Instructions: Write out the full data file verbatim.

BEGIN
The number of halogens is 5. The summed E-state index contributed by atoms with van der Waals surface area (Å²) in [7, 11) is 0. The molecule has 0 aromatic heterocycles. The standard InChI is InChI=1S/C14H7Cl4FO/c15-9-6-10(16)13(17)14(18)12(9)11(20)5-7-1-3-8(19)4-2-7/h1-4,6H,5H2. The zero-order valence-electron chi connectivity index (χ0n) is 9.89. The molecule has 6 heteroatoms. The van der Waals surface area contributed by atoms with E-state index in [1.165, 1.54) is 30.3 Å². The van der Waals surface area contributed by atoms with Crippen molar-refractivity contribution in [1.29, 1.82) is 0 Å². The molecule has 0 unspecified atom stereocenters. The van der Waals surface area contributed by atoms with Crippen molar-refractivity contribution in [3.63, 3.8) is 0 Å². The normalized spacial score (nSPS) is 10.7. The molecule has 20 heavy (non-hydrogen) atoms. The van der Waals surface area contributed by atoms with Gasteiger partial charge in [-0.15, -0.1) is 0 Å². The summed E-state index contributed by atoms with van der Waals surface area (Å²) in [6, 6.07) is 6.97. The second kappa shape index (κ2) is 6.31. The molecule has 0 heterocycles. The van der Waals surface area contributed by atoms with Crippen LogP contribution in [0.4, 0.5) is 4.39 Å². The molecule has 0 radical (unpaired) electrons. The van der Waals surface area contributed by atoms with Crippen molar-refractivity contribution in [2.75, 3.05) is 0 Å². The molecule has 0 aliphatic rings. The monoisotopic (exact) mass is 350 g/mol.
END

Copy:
The number of halogens is 5. The summed E-state index contributed by atoms with van der Waals surface area (Å²) in [7, 11) is 0. The molecule has 0 aromatic heterocycles. The standard InChI is InChI=1S/C14H7Cl4FO/c15-9-6-10(16)13(17)14(18)12(9)11(20)5-7-1-3-8(19)4-2-7/h1-4,6H,5H2. The zero-order valence-electron chi connectivity index (χ0n) is 9.89. The molecule has 6 heteroatoms. The van der Waals surface area contributed by atoms with E-state index in [1.165, 1.54) is 30.3 Å². The van der Waals surface area contributed by atoms with Crippen molar-refractivity contribution in [1.29, 1.82) is 0 Å². The molecule has 0 unspecified atom stereocenters. The van der Waals surface area contributed by atoms with Crippen molar-refractivity contribution in [3.63, 3.8) is 0 Å². The normalized spacial score (nSPS) is 10.7. The molecule has 20 heavy (non-hydrogen) atoms. The van der Waals surface area contributed by atoms with Gasteiger partial charge in [-0.15, -0.1) is 0 Å². The summed E-state index contributed by atoms with van der Waals surface area (Å²) in [6, 6.07) is 6.97. The second kappa shape index (κ2) is 6.31. The molecule has 0 heterocycles. The van der Waals surface area contributed by atoms with Crippen LogP contribution in [0.4, 0.5) is 4.39 Å². The molecule has 0 radical (unpaired) electrons. The van der Waals surface area contributed by atoms with Crippen molar-refractivity contribution in [2.75, 3.05) is 0 Å². The molecule has 0 aliphatic rings. The monoisotopic (exact) mass is 350 g/mol.